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Queer teachers 'hyper-visible yet unseen'


The experiences of gay, lesbian and transgender teachers – many of whom report being “hyper-visible” yet unseen – are shared in a theatre work which will have its premiere during Adelaide’s Feast Festival.

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Director Stacy Holman Jones says Heavier Than Air resulted from interviews which playwright, performer and scholar Anne Harris did with queer teachers in Victoria.

“They were beautiful interviews and Anne’s background is as a playwright, so we decided to create a work based on those transcripts.

“One of the really interesting and also difficult things was the degree to which teachers felt they had to hide aspects of themselves in the classroom and from colleagues.”

Holman Jones says that while campaigns such as “It Gets Better” have sought to tackle the harassment of lesbian, gay bisexual, transgender, intersex, queer (LGBTIQ) students, there has been little done to address the bullying of teachers.

Some of the teachers interviewed by Harris reported being the target of homophobic comments and bullying by students or parents, while others were simply too afraid to come out or talk about their home life with colleagues. In regional or rural areas, where communities are more tight-knit, bullying sometimes bled into the wider community.

Teachers who chose to be out in the classroom were often held up as a kind of example, becoming “hyper-visible”, yet at the same time they were unseen in education contexts.

“There’s the question of safety and feeling safe, but there’s also the question of legal protection that’s really lacking [for queer teachers in schools],” Holman Jones says.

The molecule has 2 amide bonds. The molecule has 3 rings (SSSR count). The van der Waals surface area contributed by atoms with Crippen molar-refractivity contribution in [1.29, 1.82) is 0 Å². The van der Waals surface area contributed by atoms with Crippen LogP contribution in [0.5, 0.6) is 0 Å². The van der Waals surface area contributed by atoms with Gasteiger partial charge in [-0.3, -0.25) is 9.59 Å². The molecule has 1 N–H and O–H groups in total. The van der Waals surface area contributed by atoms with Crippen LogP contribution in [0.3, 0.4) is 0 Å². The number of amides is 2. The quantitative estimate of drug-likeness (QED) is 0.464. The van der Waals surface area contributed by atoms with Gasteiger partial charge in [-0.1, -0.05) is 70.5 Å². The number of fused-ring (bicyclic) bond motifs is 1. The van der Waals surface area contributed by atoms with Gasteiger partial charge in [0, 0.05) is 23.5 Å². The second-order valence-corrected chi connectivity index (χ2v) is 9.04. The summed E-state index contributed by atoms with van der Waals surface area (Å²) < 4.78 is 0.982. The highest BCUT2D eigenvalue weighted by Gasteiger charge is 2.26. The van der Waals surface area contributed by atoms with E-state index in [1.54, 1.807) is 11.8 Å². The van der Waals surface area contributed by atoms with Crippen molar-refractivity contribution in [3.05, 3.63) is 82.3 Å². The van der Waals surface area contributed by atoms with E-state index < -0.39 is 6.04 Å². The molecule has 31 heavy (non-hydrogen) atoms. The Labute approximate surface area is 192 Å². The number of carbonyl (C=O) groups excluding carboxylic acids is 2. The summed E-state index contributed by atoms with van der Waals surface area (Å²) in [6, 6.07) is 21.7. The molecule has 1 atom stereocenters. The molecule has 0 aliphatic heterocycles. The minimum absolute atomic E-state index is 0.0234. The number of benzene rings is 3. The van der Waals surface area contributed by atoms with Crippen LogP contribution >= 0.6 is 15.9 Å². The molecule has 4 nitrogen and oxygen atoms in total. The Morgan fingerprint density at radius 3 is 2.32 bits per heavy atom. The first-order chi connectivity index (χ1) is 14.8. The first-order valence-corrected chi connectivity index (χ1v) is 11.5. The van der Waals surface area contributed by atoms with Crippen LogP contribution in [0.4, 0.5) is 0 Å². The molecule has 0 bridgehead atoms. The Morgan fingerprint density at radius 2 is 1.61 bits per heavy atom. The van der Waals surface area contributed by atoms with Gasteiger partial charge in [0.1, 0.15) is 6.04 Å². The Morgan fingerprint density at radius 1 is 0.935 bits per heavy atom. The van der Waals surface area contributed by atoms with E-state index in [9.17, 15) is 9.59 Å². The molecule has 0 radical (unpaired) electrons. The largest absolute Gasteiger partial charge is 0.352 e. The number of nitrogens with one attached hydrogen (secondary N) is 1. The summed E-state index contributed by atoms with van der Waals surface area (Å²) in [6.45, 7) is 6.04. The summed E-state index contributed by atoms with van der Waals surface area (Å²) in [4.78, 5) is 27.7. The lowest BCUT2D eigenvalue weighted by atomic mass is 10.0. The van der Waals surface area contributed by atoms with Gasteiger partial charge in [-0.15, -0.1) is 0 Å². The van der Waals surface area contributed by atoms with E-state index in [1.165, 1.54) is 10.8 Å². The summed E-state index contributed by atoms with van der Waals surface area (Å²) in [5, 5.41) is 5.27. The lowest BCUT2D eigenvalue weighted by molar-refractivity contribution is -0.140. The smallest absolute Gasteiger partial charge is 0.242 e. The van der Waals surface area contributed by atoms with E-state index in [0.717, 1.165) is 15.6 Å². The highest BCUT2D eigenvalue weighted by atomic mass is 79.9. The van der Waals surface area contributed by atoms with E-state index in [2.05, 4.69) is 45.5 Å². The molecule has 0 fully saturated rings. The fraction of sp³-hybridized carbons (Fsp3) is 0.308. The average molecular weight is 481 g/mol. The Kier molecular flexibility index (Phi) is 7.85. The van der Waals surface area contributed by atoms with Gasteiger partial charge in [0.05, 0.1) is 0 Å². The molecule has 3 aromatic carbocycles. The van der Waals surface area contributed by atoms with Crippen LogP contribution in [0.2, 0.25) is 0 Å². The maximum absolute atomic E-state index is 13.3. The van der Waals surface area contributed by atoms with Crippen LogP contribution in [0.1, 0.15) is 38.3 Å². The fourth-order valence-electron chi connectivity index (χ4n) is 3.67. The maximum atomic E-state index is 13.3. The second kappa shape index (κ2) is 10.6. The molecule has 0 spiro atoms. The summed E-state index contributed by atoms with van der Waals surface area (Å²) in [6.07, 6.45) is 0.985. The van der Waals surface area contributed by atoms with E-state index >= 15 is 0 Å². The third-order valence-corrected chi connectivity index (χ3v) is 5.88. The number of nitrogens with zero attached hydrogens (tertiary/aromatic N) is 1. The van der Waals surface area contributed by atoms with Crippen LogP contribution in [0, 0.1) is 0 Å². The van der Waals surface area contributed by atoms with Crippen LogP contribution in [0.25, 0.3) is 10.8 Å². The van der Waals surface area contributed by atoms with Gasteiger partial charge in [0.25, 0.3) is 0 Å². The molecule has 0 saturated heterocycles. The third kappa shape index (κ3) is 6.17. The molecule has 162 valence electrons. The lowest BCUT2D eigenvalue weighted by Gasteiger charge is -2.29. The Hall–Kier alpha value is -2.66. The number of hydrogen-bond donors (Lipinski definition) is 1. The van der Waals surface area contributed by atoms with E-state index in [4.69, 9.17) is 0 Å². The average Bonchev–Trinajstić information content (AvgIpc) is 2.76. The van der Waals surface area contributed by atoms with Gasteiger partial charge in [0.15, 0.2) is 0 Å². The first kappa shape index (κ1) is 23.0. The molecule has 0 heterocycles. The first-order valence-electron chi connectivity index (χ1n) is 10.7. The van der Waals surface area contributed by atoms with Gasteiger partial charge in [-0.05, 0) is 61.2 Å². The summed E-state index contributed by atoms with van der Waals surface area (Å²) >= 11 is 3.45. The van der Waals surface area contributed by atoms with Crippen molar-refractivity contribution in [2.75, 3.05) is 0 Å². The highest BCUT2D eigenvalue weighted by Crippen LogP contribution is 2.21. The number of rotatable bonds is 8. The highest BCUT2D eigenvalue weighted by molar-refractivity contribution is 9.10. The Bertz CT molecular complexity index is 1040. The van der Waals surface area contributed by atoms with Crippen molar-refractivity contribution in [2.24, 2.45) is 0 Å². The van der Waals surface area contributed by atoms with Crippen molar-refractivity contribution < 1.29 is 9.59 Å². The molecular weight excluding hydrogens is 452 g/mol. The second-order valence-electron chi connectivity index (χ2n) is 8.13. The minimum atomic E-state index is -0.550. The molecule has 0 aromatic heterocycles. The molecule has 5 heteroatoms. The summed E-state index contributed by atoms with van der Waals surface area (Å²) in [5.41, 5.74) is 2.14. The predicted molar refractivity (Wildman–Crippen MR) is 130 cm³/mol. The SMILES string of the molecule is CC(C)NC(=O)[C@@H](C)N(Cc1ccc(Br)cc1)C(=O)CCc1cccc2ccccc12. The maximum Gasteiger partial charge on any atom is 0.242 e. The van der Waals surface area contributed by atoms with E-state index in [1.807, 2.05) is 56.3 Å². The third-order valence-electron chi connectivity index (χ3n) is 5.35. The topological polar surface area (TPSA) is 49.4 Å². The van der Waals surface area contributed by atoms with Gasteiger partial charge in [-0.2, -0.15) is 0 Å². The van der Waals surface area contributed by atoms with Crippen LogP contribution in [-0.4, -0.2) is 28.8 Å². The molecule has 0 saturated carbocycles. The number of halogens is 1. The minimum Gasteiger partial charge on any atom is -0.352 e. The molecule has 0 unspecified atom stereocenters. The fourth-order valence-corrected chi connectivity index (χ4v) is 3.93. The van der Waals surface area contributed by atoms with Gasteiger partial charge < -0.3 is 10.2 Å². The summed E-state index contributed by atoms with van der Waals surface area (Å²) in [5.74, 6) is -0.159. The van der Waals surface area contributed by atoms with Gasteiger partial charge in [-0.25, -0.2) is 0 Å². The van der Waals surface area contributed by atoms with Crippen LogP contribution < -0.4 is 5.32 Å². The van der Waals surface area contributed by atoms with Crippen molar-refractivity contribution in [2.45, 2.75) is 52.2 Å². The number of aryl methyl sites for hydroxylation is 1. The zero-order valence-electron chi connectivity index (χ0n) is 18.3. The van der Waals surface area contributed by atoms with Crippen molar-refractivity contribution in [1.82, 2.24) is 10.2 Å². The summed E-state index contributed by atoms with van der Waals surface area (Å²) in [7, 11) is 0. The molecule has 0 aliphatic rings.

“The play does a lot of work to bring those stories to audiences.”

Heavier Than Air features two actors, Anne Harris and Rachel Forgasz, each playing three different characters who represent the range of different experiences shared by the teachers interviewed.

Scenarios presented include the teachers’ encounters with students in the classroom and in public, teachers telling stories about being harassed at home, and transgender teachers talking about transitioning from male to female or female to male.

“There are also moments of light-heartedness and generosity,” says Holman Jones.

“The performers bring a lot of energy and fun to the performance … but there are moments in the show that are really heartbreaking.”

She says one of the things Heavier Than Air illustrates is that much work still needs to be done to ensure LGBTIQ teachers are properly protected and supported.

“We’re hoping the show’s going to be a great conversation starter and build some awareness of the need to include teachers in the conversation.”

Heavier Than Air will have its premiere at the Nexus Theatre, Lion Arts Centre, on November 27 and 28, as part of the Feast Festival. It will also be presented at the Gay Games Cultural Festival in New Zealand next year, and at the Singapore Fringe Festival in 2017.


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